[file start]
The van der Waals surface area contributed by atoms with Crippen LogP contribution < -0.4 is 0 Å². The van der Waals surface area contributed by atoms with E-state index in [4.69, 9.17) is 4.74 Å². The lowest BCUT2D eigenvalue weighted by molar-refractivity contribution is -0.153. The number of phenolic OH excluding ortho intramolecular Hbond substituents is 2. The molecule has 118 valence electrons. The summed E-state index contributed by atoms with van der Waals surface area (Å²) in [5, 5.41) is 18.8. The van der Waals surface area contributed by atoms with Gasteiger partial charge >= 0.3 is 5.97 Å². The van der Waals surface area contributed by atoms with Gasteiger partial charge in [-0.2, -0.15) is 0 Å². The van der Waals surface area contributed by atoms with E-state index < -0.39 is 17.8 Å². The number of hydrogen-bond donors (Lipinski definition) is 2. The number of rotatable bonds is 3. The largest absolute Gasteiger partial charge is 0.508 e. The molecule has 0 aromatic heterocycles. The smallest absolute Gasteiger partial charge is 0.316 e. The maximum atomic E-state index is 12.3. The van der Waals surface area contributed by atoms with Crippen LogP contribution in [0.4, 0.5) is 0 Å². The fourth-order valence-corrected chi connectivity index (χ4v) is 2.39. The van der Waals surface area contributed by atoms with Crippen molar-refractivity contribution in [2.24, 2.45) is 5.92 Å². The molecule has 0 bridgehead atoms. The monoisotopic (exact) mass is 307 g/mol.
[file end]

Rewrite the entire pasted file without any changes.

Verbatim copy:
The van der Waals surface area contributed by atoms with Crippen LogP contribution < -0.4 is 0 Å². The van der Waals surface area contributed by atoms with E-state index in [4.69, 9.17) is 4.74 Å². The lowest BCUT2D eigenvalue weighted by molar-refractivity contribution is -0.153. The number of phenolic OH excluding ortho intramolecular Hbond substituents is 2. The molecule has 118 valence electrons. The summed E-state index contributed by atoms with van der Waals surface area (Å²) in [5, 5.41) is 18.8. The van der Waals surface area contributed by atoms with Gasteiger partial charge >= 0.3 is 5.97 Å². The van der Waals surface area contributed by atoms with Gasteiger partial charge in [-0.2, -0.15) is 0 Å². The van der Waals surface area contributed by atoms with E-state index < -0.39 is 17.8 Å². The number of hydrogen-bond donors (Lipinski definition) is 2. The number of rotatable bonds is 3. The largest absolute Gasteiger partial charge is 0.508 e. The molecule has 0 aromatic heterocycles. The smallest absolute Gasteiger partial charge is 0.316 e. The maximum atomic E-state index is 12.3. The van der Waals surface area contributed by atoms with Crippen LogP contribution in [0.4, 0.5) is 0 Å². The fourth-order valence-corrected chi connectivity index (χ4v) is 2.39. The van der Waals surface area contributed by atoms with Crippen molar-refractivity contribution in [2.24, 2.45) is 5.92 Å². The molecule has 0 bridgehead atoms. The monoisotopic (exact) mass is 307 g/mol.